Get us in your inbox

Barclays Center
Photograph: Filip Wolak

Brooklynites push to rename Barclays Center after Jackie Robinson

Barclays Center has become a central hub for Black Lives Matter protests and rallies in Brooklyn.

Collier Sutter
Written by
Collier Sutter

The Barclays Center has made many headlines this month in New York. Not for hosting pop star concerts or mega sporting events, but as a central hub for the city’s powerful Black Lives Matter protests and rallies.

Now, a proposal to rename the Barclays Center after baseball legend Jackie Robinson is resurfacing. A few Brooklynites are pushing to continue the momentum from the Black Lives Matter movement, and properly honor the Black player.

Park Sloper Arthur Piccolo started the movement back in 2006 to honor Robinson in a more impactful way in Brooklyn.

This month, he told the Brooklyn Paper: “You’re seeing certain individuals being criticized and their statutes rightly removed, and here’s the opportunity to do something symbolic.”

While there are structures across Brooklyn in Jackie Robinson’s name such as the Jackie Robinson Parkway, two Jackie Robinson playgrounds, a statue of him in Coney Island and the Jackie Robinson School in Crown Heights, Piccolo says the tributes aren’t nearly enough in the borough.

Robinson, who spent ten seasons with the Brooklyn Dodgers from 1947 to 1956, helped guide the way for other Black athletes in American sports for years to come.

“What an insult, that there’s some strip of highway. That’s how you honor one of the most important people?” says Piccolo, who also runs a non-profit called the Bowling Green Association.

Barclays Center’s plaza already features the Ebbets Field flagpole and a plaque celebrating the Brooklyn Dodgers and Robinson, but it goes without saying that that doesn't hold the same kind of prestige as renaming a large landmark.

“I would not have a clue that there’s a plaque on a flagpole,” adds Piccolo.

When Barclays Center was build nearly a decade ago in 2012, the building was widely derided by the community, as it symbolized displacement for resident housing and signs of gentrification. But since the Black Lives Matter movement erupted after the police killing of George Floyd in May, the Barclays Center—which conveniently joins Flatbush and Atlantic avenues—has become an accidental town square.

For weeks, throngs of demonstrators have turned the plaza into a key gathering place for protest. While protestors raise their voices and hold signage high in the air in the fight against racial injustice, thousands start, pass through or end at the Barclays Center in their daily routes.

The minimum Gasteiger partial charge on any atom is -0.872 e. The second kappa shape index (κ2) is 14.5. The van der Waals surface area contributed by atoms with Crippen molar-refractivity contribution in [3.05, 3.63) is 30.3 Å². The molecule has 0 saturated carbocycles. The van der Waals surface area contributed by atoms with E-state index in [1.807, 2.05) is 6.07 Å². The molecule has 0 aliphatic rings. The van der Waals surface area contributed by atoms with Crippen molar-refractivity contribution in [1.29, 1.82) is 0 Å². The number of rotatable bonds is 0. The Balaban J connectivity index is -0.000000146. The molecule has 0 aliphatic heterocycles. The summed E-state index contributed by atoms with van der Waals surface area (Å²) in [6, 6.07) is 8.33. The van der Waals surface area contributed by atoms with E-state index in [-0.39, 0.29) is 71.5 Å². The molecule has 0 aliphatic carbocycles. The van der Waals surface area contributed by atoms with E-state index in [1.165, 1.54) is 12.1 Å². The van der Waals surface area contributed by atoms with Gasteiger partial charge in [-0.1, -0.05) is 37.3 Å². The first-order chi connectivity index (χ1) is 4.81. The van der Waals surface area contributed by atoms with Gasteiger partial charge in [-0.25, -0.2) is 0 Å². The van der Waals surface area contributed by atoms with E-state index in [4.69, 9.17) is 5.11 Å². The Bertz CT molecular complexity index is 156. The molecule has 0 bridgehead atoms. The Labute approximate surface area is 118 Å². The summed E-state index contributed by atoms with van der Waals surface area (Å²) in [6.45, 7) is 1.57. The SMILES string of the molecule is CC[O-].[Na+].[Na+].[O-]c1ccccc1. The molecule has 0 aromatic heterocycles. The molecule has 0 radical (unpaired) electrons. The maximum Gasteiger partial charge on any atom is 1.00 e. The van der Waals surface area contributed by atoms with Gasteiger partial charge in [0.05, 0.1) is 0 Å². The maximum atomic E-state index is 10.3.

Barclays Center protests
Photograph: Shutterstock

Back in 2007, British bank Barclays agreed to pay nearly $400 million over 20 years for naming rights to the Nets’ 18,000-seat hometown arena. Thus, the bank across the pond has control over Barclays Center's name.

But, the arena’s current owner, billionaire businessman Joseph Tsai, could still incorporate Jackie Robinson into the existing name to get around the contractual obligations. So far, suggestions such as "Jackie Robinson Court at Barclays Center” have come up.

Brooklyn Borough President Eric Adams has spoken out in support of the idea to alter Barclays Center's name to include the sporting icon.

"Jackie Robinson was a giant who paved the way for integration in major league baseball and broke down the pervasive racial barriers in mid-century America. He contributed greatly to this borough and this city as a player, and as a private citizen. His example has inspired generations, and the causes he fought for in his time are now being taken up by activists across the country who are tired of racial injustice," Adams said in a statement to NBC New York. "It's fitting that this hero, who spent his major league career here in Brooklyn, should be honored by having his name placed on an important site in the borough." 

Most popular on Time Out

- How to watch Hamilton on Disney+
- This Queens venue will test you for Covid-19 before letting you in
- The Metropolitan Museum of Art has an official reopening date
- There could be a bike and pedestrian only bridge coming to NYC
- Indoor dining in NYC is officially delayed for Phase 3

Popular on Time Out

    You may also like
    You may also like